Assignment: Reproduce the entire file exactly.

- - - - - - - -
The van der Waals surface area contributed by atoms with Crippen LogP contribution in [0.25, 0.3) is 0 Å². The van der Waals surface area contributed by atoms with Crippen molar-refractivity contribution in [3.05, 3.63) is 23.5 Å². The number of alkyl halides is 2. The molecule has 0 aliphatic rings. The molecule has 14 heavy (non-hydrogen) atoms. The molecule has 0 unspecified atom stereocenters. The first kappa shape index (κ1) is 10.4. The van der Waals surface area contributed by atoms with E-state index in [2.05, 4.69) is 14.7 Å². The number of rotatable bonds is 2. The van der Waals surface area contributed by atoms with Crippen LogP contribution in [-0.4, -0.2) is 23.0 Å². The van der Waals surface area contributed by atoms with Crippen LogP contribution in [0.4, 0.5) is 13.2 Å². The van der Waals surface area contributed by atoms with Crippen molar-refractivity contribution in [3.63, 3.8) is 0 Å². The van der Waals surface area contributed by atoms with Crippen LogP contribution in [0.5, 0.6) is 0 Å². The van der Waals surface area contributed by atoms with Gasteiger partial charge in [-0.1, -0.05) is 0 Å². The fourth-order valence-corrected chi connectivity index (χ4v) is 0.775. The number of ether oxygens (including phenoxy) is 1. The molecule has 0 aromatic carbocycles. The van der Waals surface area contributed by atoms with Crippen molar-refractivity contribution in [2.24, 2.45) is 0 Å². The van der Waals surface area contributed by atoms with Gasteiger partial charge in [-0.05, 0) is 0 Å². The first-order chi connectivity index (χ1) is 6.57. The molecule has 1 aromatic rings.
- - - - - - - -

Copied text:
The van der Waals surface area contributed by atoms with Crippen LogP contribution in [0.25, 0.3) is 0 Å². The van der Waals surface area contributed by atoms with Crippen molar-refractivity contribution in [3.05, 3.63) is 23.5 Å². The number of alkyl halides is 2. The molecule has 0 aliphatic rings. The molecule has 14 heavy (non-hydrogen) atoms. The molecule has 0 unspecified atom stereocenters. The first kappa shape index (κ1) is 10.4. The van der Waals surface area contributed by atoms with E-state index in [2.05, 4.69) is 14.7 Å². The number of rotatable bonds is 2. The van der Waals surface area contributed by atoms with Crippen LogP contribution in [-0.4, -0.2) is 23.0 Å². The van der Waals surface area contributed by atoms with Crippen LogP contribution in [0.4, 0.5) is 13.2 Å². The van der Waals surface area contributed by atoms with Crippen molar-refractivity contribution in [3.63, 3.8) is 0 Å². The van der Waals surface area contributed by atoms with Crippen LogP contribution in [0.5, 0.6) is 0 Å². The van der Waals surface area contributed by atoms with Gasteiger partial charge in [-0.1, -0.05) is 0 Å². The fourth-order valence-corrected chi connectivity index (χ4v) is 0.775. The number of ether oxygens (including phenoxy) is 1. The molecule has 0 aromatic carbocycles. The van der Waals surface area contributed by atoms with Crippen molar-refractivity contribution in [2.24, 2.45) is 0 Å². The van der Waals surface area contributed by atoms with Gasteiger partial charge in [-0.05, 0) is 0 Å². The first-order chi connectivity index (χ1) is 6.57. The molecule has 1 aromatic rings.